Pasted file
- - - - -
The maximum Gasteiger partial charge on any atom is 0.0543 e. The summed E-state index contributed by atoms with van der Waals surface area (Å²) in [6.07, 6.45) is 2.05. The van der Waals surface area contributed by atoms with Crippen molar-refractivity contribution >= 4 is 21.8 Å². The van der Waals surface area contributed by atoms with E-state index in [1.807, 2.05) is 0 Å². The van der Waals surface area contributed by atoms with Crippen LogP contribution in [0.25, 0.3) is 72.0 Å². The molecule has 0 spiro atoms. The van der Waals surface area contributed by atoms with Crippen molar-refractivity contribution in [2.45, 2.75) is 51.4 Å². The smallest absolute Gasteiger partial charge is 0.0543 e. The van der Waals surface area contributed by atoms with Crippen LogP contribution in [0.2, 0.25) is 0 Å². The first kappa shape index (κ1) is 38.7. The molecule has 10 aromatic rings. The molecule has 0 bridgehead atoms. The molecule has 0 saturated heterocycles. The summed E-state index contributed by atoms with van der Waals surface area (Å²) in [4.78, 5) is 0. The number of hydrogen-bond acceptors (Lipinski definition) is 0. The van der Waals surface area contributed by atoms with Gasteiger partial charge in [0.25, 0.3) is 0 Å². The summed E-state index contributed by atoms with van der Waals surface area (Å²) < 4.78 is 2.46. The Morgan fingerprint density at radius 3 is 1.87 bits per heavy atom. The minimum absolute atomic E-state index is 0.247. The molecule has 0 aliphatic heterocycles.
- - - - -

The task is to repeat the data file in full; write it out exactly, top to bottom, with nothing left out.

The maximum Gasteiger partial charge on any atom is 0.0543 e. The summed E-state index contributed by atoms with van der Waals surface area (Å²) in [6.07, 6.45) is 2.05. The van der Waals surface area contributed by atoms with Crippen molar-refractivity contribution >= 4 is 21.8 Å². The van der Waals surface area contributed by atoms with E-state index in [1.807, 2.05) is 0 Å². The van der Waals surface area contributed by atoms with Crippen LogP contribution in [0.25, 0.3) is 72.0 Å². The molecule has 0 spiro atoms. The van der Waals surface area contributed by atoms with Crippen molar-refractivity contribution in [2.45, 2.75) is 51.4 Å². The smallest absolute Gasteiger partial charge is 0.0543 e. The van der Waals surface area contributed by atoms with Crippen LogP contribution in [0.2, 0.25) is 0 Å². The first kappa shape index (κ1) is 38.7. The molecule has 10 aromatic rings. The molecule has 0 bridgehead atoms. The molecule has 0 saturated heterocycles. The summed E-state index contributed by atoms with van der Waals surface area (Å²) in [4.78, 5) is 0. The number of hydrogen-bond acceptors (Lipinski definition) is 0. The van der Waals surface area contributed by atoms with Gasteiger partial charge in [0.25, 0.3) is 0 Å². The summed E-state index contributed by atoms with van der Waals surface area (Å²) < 4.78 is 2.46. The Morgan fingerprint density at radius 3 is 1.87 bits per heavy atom. The minimum absolute atomic E-state index is 0.247. The molecule has 0 aliphatic heterocycles.